Dr. Perlis’ fourth category holds some venerable languages that have been able to pass the test of time, staying almost unscathed since version 1.0, almost begrudgingly adopting some fads (object-oriented programming, multiple CPU support, etc.) while remaining (stubbornly?) faithful to their origins: COBOL; Lisp; APL; Forth; PHP; BASIC; C; and Go.
These languages are withstanding progress, yes, but only to a certain degree. COBOL has had a new standard roughly every 20 years, and C got a new one every decade. Go has recently adopted generics, its most significant addition in 15 years. BASIC has yielded many offspring, yet its core has seldom changed. PHP features type annotations. Lisp will always be Paul Graham‘s preferred programming language. Nearly all of these languages have been safe bets for a long-sustained career in software development during (at least) the past 25 years.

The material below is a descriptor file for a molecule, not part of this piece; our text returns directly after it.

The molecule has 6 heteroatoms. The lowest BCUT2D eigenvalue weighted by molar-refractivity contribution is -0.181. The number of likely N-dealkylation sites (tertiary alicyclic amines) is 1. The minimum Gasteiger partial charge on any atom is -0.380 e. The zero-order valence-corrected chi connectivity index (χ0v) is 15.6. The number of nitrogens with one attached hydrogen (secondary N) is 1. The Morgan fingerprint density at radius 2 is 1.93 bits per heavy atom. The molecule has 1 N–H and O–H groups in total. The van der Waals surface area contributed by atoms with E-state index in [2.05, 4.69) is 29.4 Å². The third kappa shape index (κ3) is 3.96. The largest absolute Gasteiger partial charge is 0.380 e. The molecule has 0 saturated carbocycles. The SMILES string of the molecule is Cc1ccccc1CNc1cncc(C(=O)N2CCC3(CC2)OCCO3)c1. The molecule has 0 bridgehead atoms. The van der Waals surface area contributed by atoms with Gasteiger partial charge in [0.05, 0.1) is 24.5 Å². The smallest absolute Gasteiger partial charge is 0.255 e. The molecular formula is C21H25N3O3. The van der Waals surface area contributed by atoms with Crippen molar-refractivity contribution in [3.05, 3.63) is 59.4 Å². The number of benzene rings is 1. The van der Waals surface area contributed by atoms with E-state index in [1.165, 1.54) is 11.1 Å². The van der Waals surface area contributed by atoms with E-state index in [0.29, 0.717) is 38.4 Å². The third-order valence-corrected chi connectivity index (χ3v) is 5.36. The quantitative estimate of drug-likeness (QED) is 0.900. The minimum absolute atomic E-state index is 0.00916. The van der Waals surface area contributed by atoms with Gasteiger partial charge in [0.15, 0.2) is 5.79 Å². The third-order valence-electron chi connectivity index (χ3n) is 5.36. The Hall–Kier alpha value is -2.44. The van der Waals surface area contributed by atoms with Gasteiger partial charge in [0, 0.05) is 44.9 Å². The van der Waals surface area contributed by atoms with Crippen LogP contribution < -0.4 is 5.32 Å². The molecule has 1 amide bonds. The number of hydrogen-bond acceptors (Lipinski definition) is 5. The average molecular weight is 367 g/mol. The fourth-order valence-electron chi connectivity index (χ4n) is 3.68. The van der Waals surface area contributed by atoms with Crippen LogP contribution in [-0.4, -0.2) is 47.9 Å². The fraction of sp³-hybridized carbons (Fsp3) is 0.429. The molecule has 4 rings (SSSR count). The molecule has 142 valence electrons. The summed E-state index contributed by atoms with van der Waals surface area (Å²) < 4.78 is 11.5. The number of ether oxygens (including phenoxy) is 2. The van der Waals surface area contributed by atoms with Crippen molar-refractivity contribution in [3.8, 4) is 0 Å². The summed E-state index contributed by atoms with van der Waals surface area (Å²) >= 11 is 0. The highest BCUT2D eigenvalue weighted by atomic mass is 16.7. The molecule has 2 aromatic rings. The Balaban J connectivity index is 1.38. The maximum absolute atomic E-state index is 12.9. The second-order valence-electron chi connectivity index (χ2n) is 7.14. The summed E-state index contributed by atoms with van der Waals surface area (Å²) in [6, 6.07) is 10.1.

Comes to mind Greenspun’s Tenth Rule:
Any sufficiently complicated C or Fortran program contains an ad hoc, informally-specified, bug-ridden, slow implementation of half of Common Lisp.
The overall life expectancy of a programming language has dwindled in the past 56 years. A COBOL developer in the 1960s most probably retired in the 2000s, still writing COBOL. As a former professional VBScript, then C#, then Objective-C, later Swift, and finally Go developer, I can only see this trend accelerating. We should expect our favorite programming language to be replaced and removed from the market in a relatively shorter time every decade. To add insult to injury, new versions of the same programming language are sometimes incompatible with their previous ones.
The above is one of the reasons why this author believes that hyper-specialization, as demanded and supported by industry pundits, is a risk, a bet.
Another of Perlis’ epigrams tells us that the evolution of programming languages is an unsolved problem:
73. It is not a language’s weaknesses but its strengths that control the gradient of its change: Alas, a language never escapes its embryonic sac.
And if we believe Geoffrey James,
Each language has its purpose, however humble. Each language expresses the Yin and Yang of software. Each language has its place within the Tao.
But do not program in COBOL if you can avoid it.